Dems: "Well, you're all bad people anyway, so we don't need to talk to you except by making snide remarks."

Trump: "I'll Make America Great Again (TM)!"
Local Pepple: "How, exactly? You people never do."
Trump: "No earthly idea! I've never been able to fix anything, and run all my companies into the ground! But I'm listening to you, and I understand your concerns."

I can't decide whether to favorite this or cry; guess I'll do both.


Irontruth wrote:
CBDunkerson wrote:
In short, team Trump is demonstrably incompetent. There is no 'brilliant plan' to distract the media with seeming mis-steps... they really are just this inept. Ergo, the democrats should go at them head on and let the country see 'the Donald' flailing about helplessly. Heck, some of the Republicans have started to do so.
It feels like these guys binge watched "24" and have decided they now know how the government works.

I think it's a pretty safe bet to include House of Cards. Maybe some West Wing, but c'mon, Bartlett? Not the president Trump wants to be!


CBDunkerson wrote:

Federal courts are saying Trump's new travel ban is just as unconstitutional as the first one.

Basically, you can't make a bigoted unconstitutional effort to restrict travel by members of a particular religion 'pass legal muster' no matter how much you water down and/or disguise it... the intent will always be unconstitutional.

Funny how that works. You'd have thought a former prosecutor like Giuliani would know that, but apparently not, because he went on national TV and bragged about how they were going to revise the "muslim ban" to 'make it legal'. Immigration lawyers have been using that, and other equally bone-headed statements by Trump and his advisers, to hammer them in court.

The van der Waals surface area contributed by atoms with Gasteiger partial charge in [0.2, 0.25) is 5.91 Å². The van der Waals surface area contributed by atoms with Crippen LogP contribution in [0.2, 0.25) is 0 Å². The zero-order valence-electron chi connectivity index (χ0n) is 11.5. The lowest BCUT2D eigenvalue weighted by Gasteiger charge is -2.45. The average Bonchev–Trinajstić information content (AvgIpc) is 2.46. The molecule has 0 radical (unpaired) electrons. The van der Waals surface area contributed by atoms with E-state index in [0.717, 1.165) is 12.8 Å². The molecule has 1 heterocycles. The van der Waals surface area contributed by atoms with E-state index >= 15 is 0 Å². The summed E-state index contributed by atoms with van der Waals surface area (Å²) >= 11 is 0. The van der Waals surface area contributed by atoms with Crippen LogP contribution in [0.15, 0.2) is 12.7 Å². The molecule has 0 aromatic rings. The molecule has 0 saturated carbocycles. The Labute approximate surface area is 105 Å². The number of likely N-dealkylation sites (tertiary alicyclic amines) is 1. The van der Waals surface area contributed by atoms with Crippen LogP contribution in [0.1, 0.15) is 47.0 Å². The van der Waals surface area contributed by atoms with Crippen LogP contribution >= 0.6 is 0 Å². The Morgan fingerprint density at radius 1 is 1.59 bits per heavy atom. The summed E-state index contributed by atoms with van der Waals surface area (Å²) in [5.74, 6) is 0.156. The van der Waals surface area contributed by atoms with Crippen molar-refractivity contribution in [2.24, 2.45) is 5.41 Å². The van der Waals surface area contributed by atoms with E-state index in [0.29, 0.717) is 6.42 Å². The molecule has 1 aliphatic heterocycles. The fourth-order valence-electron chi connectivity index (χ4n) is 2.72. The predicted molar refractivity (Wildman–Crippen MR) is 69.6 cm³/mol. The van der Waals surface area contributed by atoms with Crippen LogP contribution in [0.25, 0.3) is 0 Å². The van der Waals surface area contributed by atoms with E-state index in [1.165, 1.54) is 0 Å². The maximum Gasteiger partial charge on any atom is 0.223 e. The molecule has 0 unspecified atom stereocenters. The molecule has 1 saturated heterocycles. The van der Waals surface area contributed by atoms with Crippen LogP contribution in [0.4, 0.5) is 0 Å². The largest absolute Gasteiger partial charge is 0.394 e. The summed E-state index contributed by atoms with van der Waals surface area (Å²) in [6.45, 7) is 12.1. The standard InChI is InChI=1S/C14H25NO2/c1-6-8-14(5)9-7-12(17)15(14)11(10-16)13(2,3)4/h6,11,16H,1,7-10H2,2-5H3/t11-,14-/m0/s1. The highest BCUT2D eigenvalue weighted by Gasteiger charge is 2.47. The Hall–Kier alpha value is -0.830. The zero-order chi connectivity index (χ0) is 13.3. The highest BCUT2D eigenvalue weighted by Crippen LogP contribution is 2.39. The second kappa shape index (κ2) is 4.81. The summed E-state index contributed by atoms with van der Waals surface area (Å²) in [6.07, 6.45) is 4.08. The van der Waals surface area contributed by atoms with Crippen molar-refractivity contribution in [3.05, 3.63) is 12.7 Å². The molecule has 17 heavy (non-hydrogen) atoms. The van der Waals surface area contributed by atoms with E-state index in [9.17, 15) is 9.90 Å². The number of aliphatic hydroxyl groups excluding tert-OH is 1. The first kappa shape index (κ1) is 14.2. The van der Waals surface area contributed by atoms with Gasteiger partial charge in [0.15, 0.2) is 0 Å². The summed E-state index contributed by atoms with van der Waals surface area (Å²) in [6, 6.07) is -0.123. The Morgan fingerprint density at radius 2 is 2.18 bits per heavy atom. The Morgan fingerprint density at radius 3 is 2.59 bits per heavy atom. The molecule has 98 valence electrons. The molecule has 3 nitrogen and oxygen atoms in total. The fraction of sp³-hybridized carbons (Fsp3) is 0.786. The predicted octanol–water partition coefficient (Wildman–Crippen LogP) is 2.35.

In short, team Trump is demonstrably incompetent. There is no 'brilliant plan' to distract the media with seeming mis-steps... they really are just this inept. Ergo, the democrats should go at them head on and let the country see 'the Donald' flailing about helplessly. Heck, some of the Republicans have started to do so.

. . . Butbutbut! It said right in the text this time that it wasn't discriminating on religion, and all these so called judges judicially overreached by considering its intent. He's trying really hard to make America great again you guys! :P


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thejeff wrote:
Guy Humual wrote:
Vo Giap, Ambassador of Bachuan wrote:

What I saw on the news today suggested that the next likely president of South Korea will be Moon Jae-in, the chief of staff under the previous president at the end of the Sunshine Policy years.

That being said, I'm only posting because the removal of the South Korean president reminds me that it's been a while since I made a witch post.

Choi Soon-sil - Shaman or con artist?

It's kind of a right wing thing in the US to claim to be guided by supernatural powers, most of the candidates in these past primaries claimed god told them to run for president, which can only be embarrassing for god as that many people being wrong about their wishes can only lead some to doubt there's actually any supreme being and, in fact, that it's opportunistic sociopaths exploiting people's beliefs for personal gain. I'll try to avoid saying which side of the debate I fall under.

Or astrologers. Don't forget the astrologers.

But to pretend to take it more seriously for a moment, just because God wants you to run doesn't mean he wants you to win.

To quote Stephen King: “When his life was ruined, his family killed, his farm destroyed, Job knelt down on the ground and yelled up to the heavens, "Why god? Why me?" and the thundering voice of God answered, There's just something about you that pisses me off.”


GM Niles wrote: